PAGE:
What it could not do, at Stamford Bridge, was defeat it. Chelsea dominated Milan, the Italian champions, for long periods, monopolising possession in the first half and, through Gianfranco Zola, providing the individual highlights.
However, Milan showed that Italian clubs are still without peers when it comes to defending and only once, when Zola hit the post, did they look like conceding. Indeed, they hit the bar themselves through Leonardo.
Two records thus remained unaltered. Milan have never won on an English club ground and Chelsea have never lost a home European tie. With Hertha Berlin, who Chelsea visit next week, sharing four goals with Galatasaray in Istanbul, Group H remains wide open.
"It is a good result for us. It is only the first game and there is a long way to go," said Gianluca Vialli, Chelsea's manager. "We played very well in the first half. We showed we can compete with anyone in the Champions' League."
"It is a good result for us too, the way the game went," responded Alberto Zaccheroni, the Milan coach. "Chelsea did more to win the game than Milan."
So, a moral triumph if not an actual one but, let us be honest, it is pushing it a bit to claim it as an English triumph. Even by the standards of London's West End this was a cosmopolitan affair with 15 different nationalities - including the Swedish referee, quite a feat by Uefa to find a genuine neutral - on view at the start. But only one player was English, Dennis Wise being the token Brit following the omission from the starting line-up of Graeme Le Saux and Chris Sutton.
Not that the match was foreign in nature, with Milan the arch exponents of the English-style pressing game. It began at a pace which owed more to a traditional FA Cup-tie than the chessboard geometry of a Continental fixture. The difference was the quality of defending from both sides - Marcel Desailly was outstanding for Chelsea. There were no cheap goals to be scored; opportunities had to be created through skill, not bombardment.
Chances were, therefore, rare, but it was not a defensive match. The days of Italian clubs coming to England and putting 10 men behind the ball appear to be over. Milan, may have been without George Weah (suspended) and Zvonimir Boban (injured) but they still played three up front in an adventurous formation.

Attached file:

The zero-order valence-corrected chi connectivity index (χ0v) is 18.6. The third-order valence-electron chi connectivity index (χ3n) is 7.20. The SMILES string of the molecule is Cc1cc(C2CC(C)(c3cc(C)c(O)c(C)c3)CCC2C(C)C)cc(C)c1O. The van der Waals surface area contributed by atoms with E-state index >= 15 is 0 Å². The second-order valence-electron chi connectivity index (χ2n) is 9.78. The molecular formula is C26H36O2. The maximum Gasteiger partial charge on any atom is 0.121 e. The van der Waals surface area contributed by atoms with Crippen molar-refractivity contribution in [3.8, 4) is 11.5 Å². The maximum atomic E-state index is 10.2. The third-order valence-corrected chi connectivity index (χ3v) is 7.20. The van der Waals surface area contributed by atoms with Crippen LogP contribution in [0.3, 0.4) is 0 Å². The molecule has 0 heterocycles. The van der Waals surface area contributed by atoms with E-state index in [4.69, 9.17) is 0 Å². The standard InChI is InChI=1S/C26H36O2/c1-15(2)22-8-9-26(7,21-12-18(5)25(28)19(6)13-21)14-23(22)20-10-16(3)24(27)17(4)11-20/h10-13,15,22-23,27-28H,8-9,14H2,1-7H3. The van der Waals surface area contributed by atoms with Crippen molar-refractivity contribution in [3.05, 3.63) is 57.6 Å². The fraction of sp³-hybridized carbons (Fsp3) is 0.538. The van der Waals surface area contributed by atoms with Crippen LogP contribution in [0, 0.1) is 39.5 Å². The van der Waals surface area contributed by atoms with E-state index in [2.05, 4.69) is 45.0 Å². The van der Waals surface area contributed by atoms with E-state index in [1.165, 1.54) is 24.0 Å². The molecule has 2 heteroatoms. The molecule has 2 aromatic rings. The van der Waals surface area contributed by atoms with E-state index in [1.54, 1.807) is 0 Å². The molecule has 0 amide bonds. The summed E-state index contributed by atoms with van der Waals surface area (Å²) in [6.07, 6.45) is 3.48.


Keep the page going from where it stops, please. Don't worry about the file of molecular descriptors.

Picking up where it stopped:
Not that the trio saw much possession in the early stages as Zola led Chelsea into the attack. Twice he went close before, after 12 minutes, he took a Wise pass and fed Dan Petrescu with a sublime ball. The Romanian ought to have squared to Tore Andre Flo, but went for goal and steered the ball just wide of the near post.
It was to prove Chelsea's best chance for a long time as Alessandro Costacurta, Paolo Maldini and Roberto Ayala defended resolutely and intelligently. Not until just before the break were they nearly undone when Zola, in spellbinding form, created one for Flo with some trickery on the left but the Norwegian headed wide. In the meantime Andriy Shevchenko had twice tested Ed De Goey from range but found the keeper's concentration unimpaired by his lack of action.
While there were moments of beauty, notably when Zola was on the ball, there were also some more physical incidents, usually when someone was trying to force Zola off the ball. Not that this troubled the Sardinian who was relishing the chance to show an Italian audience that his skills remain undimmed.
After 64 minutes, he thought his sleight of foot had finally unlocked Milan. A slick one-two with Petrescu carried him into the box and, despite the presence of several Rossoneri, he steered the ball past Christian Abbiati only for the ball to rebound off the inside of the post, back into the goalkeeper's arms.
Encouraged rather than deflated, Chelsea tried again. A deep cross from Wise was flicked on by Zola. Costacurta, trying to dispossess Flo, returned it to Zola who shot low to the near post, only for Abbiati to touch the ball around the post.
Milan, playing their 200th European match (to Chelsea's 62nd), now appeared to settle for a point. This was misleading for they still carried a sting and, with 10 minutes to go, Leonardo demonstrated its potency striking the bar from 30 yards. Yet it was Chelsea who finished strongly, with Abbiati making good saves from a Wise header and a Petrescu shot.
So, three matches, no goals. The Premiership's three-pronged Champions' League challenge has begun quietly. Yet it remains undefeated and full of hope.
Chelsea (4-4-2): De Goey; Ferrer, Leboeuf (Hogh, 81), Desailly, Babayaro; Petrescu, Wise, Deschamps, Poyet (Le Saux, 79); Flo, Zola (Sutton, 85). Substitutes not used: Morris, Lambourde, Ambrosetti, Cudicini (gk).
Milan (3-4-3): Abbiati; Costacurta, Ayala, Maldini; Helveg, Albertini, Gattuso, Guly; Leonardo (Giunti, 82), Bierhoff, Shevchenko. Substitutes not used: Ganz, De Ascentis, N'Gotty, Sala, Serginho, Rossi (gk).
Referee: A Frisk (Sweden).Reuse content